By Michael Vizard
With one of the best regular-season records in the National Football League this year, the Denver Broncos are assured a home-field advantage throughout the playoffs. While that may give the Broncos an edge, there’s no doubt it will also put an inordinate amount of game-day pressure on the team’s IT organization.
Responsible for delivering everything from a high-quality mobile experience to 76,273 fans at Mile High Stadium to multiple video feeds that the Denver Broncos coaches rely on to identify on-field strengths and weaknesses, the six-person IT organization has become a crucial team player.
In partnership with Comcast Business, a unit of Comcast Cable, the Broncos have deployed a variety of Cisco networking equipment that not only provides fans with the wireless bandwidth they need to upload content to social media networks, but that also supports multiple video cameras focused on individual players during every moment of the game. The video is transferred across a Comcast fiber-optic network to the Broncos’ practice facility, where each play is analyzed from multiple angles by the team’s coaching staff.
The network at Mile High Stadium’s Sports Authority Field supports up to 25,000 Wi-Fi connections, plus new high-definition scoreboards and more than 1,000 high-definition TVs throughout the sports facility.
Russ Trainor, vice president of information technology for the Denver Broncos, says the biggest challenge the IT team faces is the fact that a relatively small staff of IT professionals are managing an extensive network in which fans’ usage patterns are fairly unpredictable.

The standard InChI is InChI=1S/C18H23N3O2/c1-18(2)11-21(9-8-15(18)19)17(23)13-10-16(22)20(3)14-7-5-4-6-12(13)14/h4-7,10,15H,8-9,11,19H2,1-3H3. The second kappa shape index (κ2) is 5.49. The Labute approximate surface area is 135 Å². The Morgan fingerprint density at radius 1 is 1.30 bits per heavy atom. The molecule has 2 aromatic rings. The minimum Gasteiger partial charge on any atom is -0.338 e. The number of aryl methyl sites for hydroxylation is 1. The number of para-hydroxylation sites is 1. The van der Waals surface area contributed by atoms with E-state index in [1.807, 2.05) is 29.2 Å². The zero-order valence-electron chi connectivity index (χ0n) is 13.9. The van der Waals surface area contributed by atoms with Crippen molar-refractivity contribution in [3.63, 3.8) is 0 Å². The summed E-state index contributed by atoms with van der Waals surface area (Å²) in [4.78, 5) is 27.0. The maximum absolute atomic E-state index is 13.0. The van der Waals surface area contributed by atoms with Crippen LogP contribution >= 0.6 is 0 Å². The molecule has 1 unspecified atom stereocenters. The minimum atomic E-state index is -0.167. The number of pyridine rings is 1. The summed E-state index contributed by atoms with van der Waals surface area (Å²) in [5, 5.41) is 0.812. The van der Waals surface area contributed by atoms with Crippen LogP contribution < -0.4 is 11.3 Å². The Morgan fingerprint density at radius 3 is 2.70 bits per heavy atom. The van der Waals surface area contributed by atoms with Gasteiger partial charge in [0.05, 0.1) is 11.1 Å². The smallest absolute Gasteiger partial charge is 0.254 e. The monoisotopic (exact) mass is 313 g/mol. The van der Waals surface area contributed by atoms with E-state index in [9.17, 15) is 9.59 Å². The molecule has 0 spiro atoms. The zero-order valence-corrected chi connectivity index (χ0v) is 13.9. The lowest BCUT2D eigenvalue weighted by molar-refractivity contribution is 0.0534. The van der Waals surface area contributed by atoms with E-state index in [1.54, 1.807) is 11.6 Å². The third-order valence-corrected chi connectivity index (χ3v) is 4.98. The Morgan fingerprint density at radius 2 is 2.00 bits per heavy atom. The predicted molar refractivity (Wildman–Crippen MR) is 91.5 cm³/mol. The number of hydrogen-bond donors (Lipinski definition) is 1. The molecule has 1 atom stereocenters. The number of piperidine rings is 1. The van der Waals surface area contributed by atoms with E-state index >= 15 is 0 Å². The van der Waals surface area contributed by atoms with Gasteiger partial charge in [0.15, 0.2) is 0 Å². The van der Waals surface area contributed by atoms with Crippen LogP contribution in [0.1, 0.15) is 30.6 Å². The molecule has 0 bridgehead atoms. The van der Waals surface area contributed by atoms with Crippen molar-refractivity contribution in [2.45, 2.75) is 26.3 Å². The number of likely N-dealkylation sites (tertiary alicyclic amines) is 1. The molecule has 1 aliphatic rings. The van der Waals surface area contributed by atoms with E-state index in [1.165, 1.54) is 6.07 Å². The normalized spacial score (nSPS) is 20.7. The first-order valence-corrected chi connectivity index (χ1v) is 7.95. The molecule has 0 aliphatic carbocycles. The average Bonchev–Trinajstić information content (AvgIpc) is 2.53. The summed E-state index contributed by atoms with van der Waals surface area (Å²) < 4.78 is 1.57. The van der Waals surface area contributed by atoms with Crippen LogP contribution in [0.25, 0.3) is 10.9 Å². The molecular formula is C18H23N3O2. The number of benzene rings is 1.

Obviously, an exciting play will result in a lot of fans trying upload video content at the same time. It’s just that no one knows when that play might occur.
“With the playoffs, not only will the stadium be filled, but there will be media from all over,” says Trainor. “We rely a lot on our partners to augment our IT staff during these types of events.”
Mike Tighe, executive director of data services at Comcast Business, says that while the Broncos IT staff manages performance inside the stadium, Comcast uses optical switches from Ciena to connect Mile High Stadium and the team’s training facilities to its networks. Like a lot of stadiums in the NFL, the Broncos’ stadium and training facility are on the outskirts of a large metropolitan area. Because Comcast has already delivered fiber to residential customers in the area in order to deliver cable television services, Comcast is often in a better position to support the network bandwidth requirements of a professional sports team than a traditional telecommunications carrier, says Tighe.
“We definitely get the leverage from the investments the consumer side of the business has made,” says Tighe. “What makes stadiums the flipside of the consumer business is, instead of downloading content, the primary issue is the speed at which content can be uploaded.”
Those network requirements will become more pronounced with the advent of next-generation mobile devices that will not only feature larger displays, but one day will also capture ultra-high-definition video that will use orders of magnitude more bandwidth, says Tighe. To cope with the demand, Comcast Business has implemented software upgrades that will provide the Broncos with as much as 10 Gbps of network bandwidth in the future as needed, says Tighe. The Broncos currently have a 100 Mbps Ethernet-dedicated Internet line for high-speed Internet access, as well as a 100 Mbps Ethernet private line connecting the stadium to the football team’s headquarters and training facility.
There’s no doubt that IT is transforming the fan experience at almost every level of the game. In fact, one of the few things that IT isn’t changing about professional football is that the fact that on any given Sunday any team can still win.
About the Author
Michael Vizard is a contributing writer for CIO Insight.